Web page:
Austin Lake Hills, Barton Creek West consider program to fight wildfire threat

On May 7, residents of the Austin Lake Hills and Barton Creek West neighborhoods gathered at Austin Bible Church for a presentation on the growing National Firewise Communities Program by Will Boettner, a firefighter and Wildland Urban Interface Specialist with the Texas A&M Forest Service.

According to, as of May 9, there were 895 recognized National Firewise Communities in 40 states including Lakeway, Long Canyon, River Place, Steiner Ranch, the Spicewood developments of Barton Creek Lakeside and The Reserve at Lake Travis, and West Lake Hills. Currently, Jester Estates in West Austin is working with Boettner's office on wildfire risk solutions.

In the audience, Barton Creek West resident Barbara Spannaus, who grew up in Altadena, California—the foothills of Southern California's canyonlands—listened intently. After living through numerous evacuations following the threat of wildfires, Spannaus is very familiar with the threat of wildfires. The 65-year-old lost her family home to wildfire in the early 1990's.

"We are sitting on a tinderbox," said Spannaus, noting the development's greenbelt border. "In Barton Creek West, we need to be more proactive about preventing fires and saving our homes."

Although the risk of devastating loss from wildfire cannot be totally eliminated, the National Firewise Communities program is geared to reducing that risk, Boettner said. "It used to be there was 'wildlife' and there was 'urban'. But then we wanted to nestle our homes [in the wildlife] and be greeted by a serene green world.

"It's not an 'if' we're going to have a wildfire, it's a 'when.'"

Boettner said that the "new normal" of drier, hotter summers with decreased humidity and more wind have led to an increase in the potential for wildfires over the past few years. Boettner said that the National Weather Service, is predicting Central Texas will see drier and warmer than normal conditions over the next three months resulting in a greater than normal chance for wildfires in the area.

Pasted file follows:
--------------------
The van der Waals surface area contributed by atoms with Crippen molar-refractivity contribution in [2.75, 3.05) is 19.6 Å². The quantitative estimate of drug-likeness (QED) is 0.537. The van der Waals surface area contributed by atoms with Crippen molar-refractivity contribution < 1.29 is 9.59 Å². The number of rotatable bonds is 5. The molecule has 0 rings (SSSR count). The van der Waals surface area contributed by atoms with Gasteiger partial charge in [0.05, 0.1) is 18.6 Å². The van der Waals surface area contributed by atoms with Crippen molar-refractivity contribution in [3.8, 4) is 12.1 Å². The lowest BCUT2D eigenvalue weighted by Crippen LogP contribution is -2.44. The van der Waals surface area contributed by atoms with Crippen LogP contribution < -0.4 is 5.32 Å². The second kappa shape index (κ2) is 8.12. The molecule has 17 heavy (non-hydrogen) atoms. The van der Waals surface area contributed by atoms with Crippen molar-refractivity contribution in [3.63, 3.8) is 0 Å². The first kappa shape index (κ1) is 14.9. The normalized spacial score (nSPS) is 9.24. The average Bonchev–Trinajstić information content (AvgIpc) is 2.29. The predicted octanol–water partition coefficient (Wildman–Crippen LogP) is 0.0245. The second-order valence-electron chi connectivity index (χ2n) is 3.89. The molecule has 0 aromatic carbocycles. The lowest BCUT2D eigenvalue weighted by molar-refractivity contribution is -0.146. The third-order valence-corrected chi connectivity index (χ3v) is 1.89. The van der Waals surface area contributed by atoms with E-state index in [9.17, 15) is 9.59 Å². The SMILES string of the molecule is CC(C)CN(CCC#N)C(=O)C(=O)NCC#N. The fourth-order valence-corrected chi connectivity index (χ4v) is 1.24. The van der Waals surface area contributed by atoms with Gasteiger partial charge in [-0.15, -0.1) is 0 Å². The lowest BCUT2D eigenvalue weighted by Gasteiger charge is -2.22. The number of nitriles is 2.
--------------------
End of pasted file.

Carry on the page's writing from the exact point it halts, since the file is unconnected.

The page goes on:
At the May 7 event, Buddy Crain, Chief of the Ce-Bar fire department based on South Commons Ford Road off Cuernavaca Drive, said that the area's topography, with its grasslands to the east and hill country to the west, is conducive to wildfires. Crain's specific concern focused on the community's deep canyons, rocky ridges and limited access to the development.

The National Firewise Communities program attempts to balance the ecological and aesthetic needs of an area to control the risk of spreading a wildfire, Boettner said. The program advocates removing ladder fuels, or lower grasses which can spread a fire to taller vegetation, and creating fire breaks, physical barriers which provide a lack of fuel to minimize chance of fires burning beyond their borders. Additionally, Firewise provides a list of fire resistant materials for building or remodeling as well as information on how vegetation management and landscaping can reduce the risk of wildfire damage to a home.

Boettner cited the dangers of embers to homesites, recommending that homeowners keep their gutters clean to guard against such firebrands flying out of a blaze and igniting the debris. Boettner advises residents to create a 30-foot defensible barrier around their homes as increased protection against fire and embers.

One aspect of the program, "Ready, Set, Go", encourages families to develop a personal wildfire action plan. Boettner said that this plan would provide a guide as to what a family should do in the case of an approaching wildfire such as preparing important documents and necessary medication in advance, leaving doors unlocked for firefighter access, attaching garden hoses to outside spigots and leaving the lights on in the home.


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